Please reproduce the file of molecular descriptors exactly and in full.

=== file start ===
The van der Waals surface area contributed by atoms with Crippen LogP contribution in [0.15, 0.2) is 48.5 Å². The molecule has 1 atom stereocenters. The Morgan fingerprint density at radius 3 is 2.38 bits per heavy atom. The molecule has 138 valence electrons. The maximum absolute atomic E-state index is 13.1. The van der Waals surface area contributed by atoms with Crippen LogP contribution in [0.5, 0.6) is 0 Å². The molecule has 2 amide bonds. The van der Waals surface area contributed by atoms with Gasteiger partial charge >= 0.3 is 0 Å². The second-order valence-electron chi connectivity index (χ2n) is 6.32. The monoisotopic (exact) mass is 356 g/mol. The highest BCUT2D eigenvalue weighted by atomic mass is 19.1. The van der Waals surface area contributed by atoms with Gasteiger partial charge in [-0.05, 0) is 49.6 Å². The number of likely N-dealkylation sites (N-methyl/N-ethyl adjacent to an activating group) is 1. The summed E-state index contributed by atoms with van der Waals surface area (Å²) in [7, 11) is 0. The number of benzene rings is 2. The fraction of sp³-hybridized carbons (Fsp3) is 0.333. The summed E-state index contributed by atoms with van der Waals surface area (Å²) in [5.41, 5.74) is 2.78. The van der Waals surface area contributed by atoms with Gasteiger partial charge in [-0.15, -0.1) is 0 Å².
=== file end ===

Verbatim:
The van der Waals surface area contributed by atoms with Crippen LogP contribution in [0.15, 0.2) is 48.5 Å². The molecule has 1 atom stereocenters. The Morgan fingerprint density at radius 3 is 2.38 bits per heavy atom. The molecule has 138 valence electrons. The maximum absolute atomic E-state index is 13.1. The van der Waals surface area contributed by atoms with Crippen LogP contribution in [0.5, 0.6) is 0 Å². The molecule has 2 amide bonds. The van der Waals surface area contributed by atoms with Gasteiger partial charge >= 0.3 is 0 Å². The second-order valence-electron chi connectivity index (χ2n) is 6.32. The monoisotopic (exact) mass is 356 g/mol. The highest BCUT2D eigenvalue weighted by atomic mass is 19.1. The van der Waals surface area contributed by atoms with Gasteiger partial charge in [-0.05, 0) is 49.6 Å². The number of likely N-dealkylation sites (N-methyl/N-ethyl adjacent to an activating group) is 1. The summed E-state index contributed by atoms with van der Waals surface area (Å²) in [7, 11) is 0. The number of benzene rings is 2. The fraction of sp³-hybridized carbons (Fsp3) is 0.333. The summed E-state index contributed by atoms with van der Waals surface area (Å²) in [5.41, 5.74) is 2.78. The van der Waals surface area contributed by atoms with Gasteiger partial charge in [-0.15, -0.1) is 0 Å².